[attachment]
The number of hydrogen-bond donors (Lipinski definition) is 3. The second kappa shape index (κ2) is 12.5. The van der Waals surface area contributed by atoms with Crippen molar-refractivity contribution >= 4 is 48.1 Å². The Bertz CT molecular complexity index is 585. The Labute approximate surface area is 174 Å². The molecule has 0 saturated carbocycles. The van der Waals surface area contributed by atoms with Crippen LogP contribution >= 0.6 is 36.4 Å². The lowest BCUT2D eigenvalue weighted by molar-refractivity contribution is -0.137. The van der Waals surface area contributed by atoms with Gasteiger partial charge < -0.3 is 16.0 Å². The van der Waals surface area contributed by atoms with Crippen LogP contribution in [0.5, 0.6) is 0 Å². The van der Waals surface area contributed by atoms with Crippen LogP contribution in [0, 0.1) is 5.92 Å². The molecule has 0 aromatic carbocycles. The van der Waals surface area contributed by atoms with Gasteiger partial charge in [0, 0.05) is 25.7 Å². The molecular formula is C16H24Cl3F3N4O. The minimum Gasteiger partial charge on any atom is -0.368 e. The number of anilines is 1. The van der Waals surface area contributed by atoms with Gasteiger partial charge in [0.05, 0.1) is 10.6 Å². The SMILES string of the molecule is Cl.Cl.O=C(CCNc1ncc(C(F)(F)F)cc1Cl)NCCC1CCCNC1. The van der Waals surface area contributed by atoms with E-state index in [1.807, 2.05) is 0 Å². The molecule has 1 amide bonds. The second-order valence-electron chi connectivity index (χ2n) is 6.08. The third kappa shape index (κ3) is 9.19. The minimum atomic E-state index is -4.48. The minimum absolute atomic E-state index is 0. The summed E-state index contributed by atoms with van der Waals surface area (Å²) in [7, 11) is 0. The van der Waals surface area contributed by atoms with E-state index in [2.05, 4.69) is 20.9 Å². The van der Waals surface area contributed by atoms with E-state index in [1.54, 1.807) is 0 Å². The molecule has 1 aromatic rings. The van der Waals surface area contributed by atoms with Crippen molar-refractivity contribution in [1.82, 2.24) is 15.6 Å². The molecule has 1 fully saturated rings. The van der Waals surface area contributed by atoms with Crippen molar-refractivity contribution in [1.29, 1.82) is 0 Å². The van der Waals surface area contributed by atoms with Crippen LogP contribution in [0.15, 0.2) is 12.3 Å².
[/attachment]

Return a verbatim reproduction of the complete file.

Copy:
The number of hydrogen-bond donors (Lipinski definition) is 3. The second kappa shape index (κ2) is 12.5. The van der Waals surface area contributed by atoms with Crippen molar-refractivity contribution >= 4 is 48.1 Å². The Bertz CT molecular complexity index is 585. The Labute approximate surface area is 174 Å². The molecule has 0 saturated carbocycles. The van der Waals surface area contributed by atoms with Crippen LogP contribution >= 0.6 is 36.4 Å². The lowest BCUT2D eigenvalue weighted by molar-refractivity contribution is -0.137. The van der Waals surface area contributed by atoms with Gasteiger partial charge < -0.3 is 16.0 Å². The van der Waals surface area contributed by atoms with Crippen LogP contribution in [0.5, 0.6) is 0 Å². The van der Waals surface area contributed by atoms with Crippen LogP contribution in [0, 0.1) is 5.92 Å². The molecule has 0 aromatic carbocycles. The van der Waals surface area contributed by atoms with Gasteiger partial charge in [0, 0.05) is 25.7 Å². The molecular formula is C16H24Cl3F3N4O. The minimum Gasteiger partial charge on any atom is -0.368 e. The number of anilines is 1. The van der Waals surface area contributed by atoms with Gasteiger partial charge in [0.05, 0.1) is 10.6 Å². The SMILES string of the molecule is Cl.Cl.O=C(CCNc1ncc(C(F)(F)F)cc1Cl)NCCC1CCCNC1. The van der Waals surface area contributed by atoms with E-state index in [1.807, 2.05) is 0 Å². The molecule has 1 amide bonds. The second-order valence-electron chi connectivity index (χ2n) is 6.08. The third kappa shape index (κ3) is 9.19. The minimum atomic E-state index is -4.48. The minimum absolute atomic E-state index is 0. The summed E-state index contributed by atoms with van der Waals surface area (Å²) in [7, 11) is 0. The van der Waals surface area contributed by atoms with E-state index in [2.05, 4.69) is 20.9 Å². The van der Waals surface area contributed by atoms with E-state index in [1.54, 1.807) is 0 Å². The molecule has 1 aromatic rings. The van der Waals surface area contributed by atoms with Crippen molar-refractivity contribution in [1.82, 2.24) is 15.6 Å². The molecule has 1 fully saturated rings. The van der Waals surface area contributed by atoms with Crippen molar-refractivity contribution in [1.29, 1.82) is 0 Å². The van der Waals surface area contributed by atoms with Crippen LogP contribution in [0.15, 0.2) is 12.3 Å².